The pandemic exposed the many vulnerabilities in our society, our inequities along age lines, along economic lines, along racial and ethnic lines. These were all factors that fueled the spread of the virus, and then led to disproportionate harms to these same communities that also were experiencing the effects of the economic crisis. []

Hope in Sharing the Delaration’s Ideals

Does it have to be this way? Are those left behind forever excluded from “certain unalienable Rights, that among these are Life, Liberty and the pursuit of Happiness” proclaimed in theDeclaration of Independence? The simple, optimist answer is no. But, of course, the answer is more complex. We need a social, cultural, and political overhaul to uplift us all. As young Amanda Gorman read her inspiring poem, The Hill We Climb, at Joe Biden’s January 20, 2021 Presidential Inauguration:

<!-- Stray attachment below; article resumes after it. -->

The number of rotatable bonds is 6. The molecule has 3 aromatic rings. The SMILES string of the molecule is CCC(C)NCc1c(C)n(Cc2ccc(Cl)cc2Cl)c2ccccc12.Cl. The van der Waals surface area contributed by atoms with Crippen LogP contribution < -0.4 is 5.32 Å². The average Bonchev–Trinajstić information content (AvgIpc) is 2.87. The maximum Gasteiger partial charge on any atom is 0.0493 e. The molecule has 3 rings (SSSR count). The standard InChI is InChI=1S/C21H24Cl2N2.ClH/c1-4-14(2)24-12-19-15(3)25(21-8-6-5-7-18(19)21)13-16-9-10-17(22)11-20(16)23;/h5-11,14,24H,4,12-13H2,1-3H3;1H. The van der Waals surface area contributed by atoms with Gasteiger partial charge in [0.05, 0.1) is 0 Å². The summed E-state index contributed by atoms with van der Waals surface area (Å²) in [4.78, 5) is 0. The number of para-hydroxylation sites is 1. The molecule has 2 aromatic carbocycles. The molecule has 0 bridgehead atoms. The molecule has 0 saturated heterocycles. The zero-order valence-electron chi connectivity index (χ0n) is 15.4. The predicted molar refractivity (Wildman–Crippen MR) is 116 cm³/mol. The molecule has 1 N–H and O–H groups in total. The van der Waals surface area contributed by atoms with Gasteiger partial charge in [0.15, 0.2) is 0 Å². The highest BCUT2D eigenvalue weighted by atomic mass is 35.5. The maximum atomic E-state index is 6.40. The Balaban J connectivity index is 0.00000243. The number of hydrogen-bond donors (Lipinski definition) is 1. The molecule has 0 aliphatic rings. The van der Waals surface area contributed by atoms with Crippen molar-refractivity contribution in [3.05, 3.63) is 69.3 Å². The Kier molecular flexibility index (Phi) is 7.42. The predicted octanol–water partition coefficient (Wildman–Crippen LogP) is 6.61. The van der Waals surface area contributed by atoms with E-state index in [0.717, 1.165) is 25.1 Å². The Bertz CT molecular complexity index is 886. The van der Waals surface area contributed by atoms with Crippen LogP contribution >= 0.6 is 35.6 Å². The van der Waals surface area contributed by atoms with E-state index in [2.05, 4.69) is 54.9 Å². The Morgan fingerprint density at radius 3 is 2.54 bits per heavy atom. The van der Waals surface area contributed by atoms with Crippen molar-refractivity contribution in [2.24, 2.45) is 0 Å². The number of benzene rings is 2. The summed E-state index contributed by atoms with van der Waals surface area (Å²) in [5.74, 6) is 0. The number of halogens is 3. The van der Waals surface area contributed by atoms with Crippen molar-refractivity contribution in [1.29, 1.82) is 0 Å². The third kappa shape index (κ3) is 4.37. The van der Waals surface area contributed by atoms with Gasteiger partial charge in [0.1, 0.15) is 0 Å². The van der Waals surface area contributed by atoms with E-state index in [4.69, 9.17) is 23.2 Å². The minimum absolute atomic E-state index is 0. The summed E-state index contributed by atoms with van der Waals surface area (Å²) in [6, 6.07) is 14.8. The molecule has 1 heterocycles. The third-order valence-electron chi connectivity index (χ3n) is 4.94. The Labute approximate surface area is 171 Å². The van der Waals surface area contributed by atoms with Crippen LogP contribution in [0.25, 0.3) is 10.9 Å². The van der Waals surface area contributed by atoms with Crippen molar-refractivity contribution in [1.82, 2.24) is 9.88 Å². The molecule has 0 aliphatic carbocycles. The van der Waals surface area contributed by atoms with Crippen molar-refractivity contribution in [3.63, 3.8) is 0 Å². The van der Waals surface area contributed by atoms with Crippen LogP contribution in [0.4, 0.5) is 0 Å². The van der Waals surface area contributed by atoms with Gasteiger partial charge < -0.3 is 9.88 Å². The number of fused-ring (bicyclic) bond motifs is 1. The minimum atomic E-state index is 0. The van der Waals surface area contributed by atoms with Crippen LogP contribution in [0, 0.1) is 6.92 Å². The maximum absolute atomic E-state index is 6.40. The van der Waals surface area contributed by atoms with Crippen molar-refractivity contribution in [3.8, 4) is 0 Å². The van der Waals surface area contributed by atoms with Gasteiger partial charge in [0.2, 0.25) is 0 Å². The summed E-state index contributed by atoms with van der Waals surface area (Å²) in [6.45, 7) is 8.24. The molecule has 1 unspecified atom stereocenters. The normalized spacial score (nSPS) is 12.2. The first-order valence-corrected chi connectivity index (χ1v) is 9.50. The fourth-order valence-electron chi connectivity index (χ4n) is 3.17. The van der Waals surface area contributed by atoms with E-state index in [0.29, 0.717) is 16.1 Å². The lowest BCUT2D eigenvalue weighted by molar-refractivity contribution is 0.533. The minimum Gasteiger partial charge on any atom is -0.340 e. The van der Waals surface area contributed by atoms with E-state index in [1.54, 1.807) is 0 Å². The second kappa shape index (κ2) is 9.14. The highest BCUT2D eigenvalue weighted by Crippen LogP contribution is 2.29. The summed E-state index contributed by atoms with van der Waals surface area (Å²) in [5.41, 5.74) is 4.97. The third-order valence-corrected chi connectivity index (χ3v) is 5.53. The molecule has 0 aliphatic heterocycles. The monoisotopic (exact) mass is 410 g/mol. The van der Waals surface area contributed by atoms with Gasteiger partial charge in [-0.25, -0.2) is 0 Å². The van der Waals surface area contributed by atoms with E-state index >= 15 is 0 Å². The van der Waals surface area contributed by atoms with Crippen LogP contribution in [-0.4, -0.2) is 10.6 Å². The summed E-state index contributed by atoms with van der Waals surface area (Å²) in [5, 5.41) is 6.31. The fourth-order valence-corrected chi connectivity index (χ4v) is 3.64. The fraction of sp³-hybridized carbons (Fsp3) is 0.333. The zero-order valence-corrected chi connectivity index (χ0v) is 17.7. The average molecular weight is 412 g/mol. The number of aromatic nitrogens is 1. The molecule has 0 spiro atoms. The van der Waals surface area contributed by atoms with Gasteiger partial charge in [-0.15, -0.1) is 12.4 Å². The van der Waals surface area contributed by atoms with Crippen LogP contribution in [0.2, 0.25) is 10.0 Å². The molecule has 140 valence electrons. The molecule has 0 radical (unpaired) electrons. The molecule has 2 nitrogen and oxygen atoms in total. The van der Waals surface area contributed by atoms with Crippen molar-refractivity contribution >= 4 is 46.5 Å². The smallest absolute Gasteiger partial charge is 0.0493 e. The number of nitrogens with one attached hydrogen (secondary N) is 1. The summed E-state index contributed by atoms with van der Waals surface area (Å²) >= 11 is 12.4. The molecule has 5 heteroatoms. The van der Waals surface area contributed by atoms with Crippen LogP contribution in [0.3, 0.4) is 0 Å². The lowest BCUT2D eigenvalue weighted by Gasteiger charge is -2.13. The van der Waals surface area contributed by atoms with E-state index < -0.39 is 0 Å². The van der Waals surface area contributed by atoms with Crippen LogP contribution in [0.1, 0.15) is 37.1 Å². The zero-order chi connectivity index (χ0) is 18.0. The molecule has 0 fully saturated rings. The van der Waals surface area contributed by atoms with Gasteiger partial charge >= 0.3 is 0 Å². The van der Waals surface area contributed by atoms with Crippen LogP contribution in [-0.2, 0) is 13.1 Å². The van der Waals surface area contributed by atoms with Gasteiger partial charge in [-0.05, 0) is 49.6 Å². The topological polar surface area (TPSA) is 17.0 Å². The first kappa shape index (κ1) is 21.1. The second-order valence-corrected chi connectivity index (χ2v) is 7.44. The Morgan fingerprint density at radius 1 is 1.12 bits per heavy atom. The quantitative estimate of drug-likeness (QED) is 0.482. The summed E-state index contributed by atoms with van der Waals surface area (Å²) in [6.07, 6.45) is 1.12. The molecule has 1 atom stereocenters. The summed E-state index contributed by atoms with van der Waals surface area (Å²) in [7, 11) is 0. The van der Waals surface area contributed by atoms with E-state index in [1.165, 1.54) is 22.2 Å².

The Hill We Climb

Amanda Gorman

When day comes we ask ourselves,

where can we find light in this never-ending shade?….

We’ve learned that quiet isn’t always peace

And the norms and notions

of what just is

Isn’t always just-ice

And yet the dawn is ours….

a nation that isn’t broken

but simply unfinished….

If we’re to live up to our own time

Then victory won’t lie in the blade

But in all the bridges we’ve made

That is the promised glade

The hill we climb….

It’s because being American is more than a pride we inherit,

it’s the past we step into

and how we repair it….

You can hear Amanda Gorman read her poem at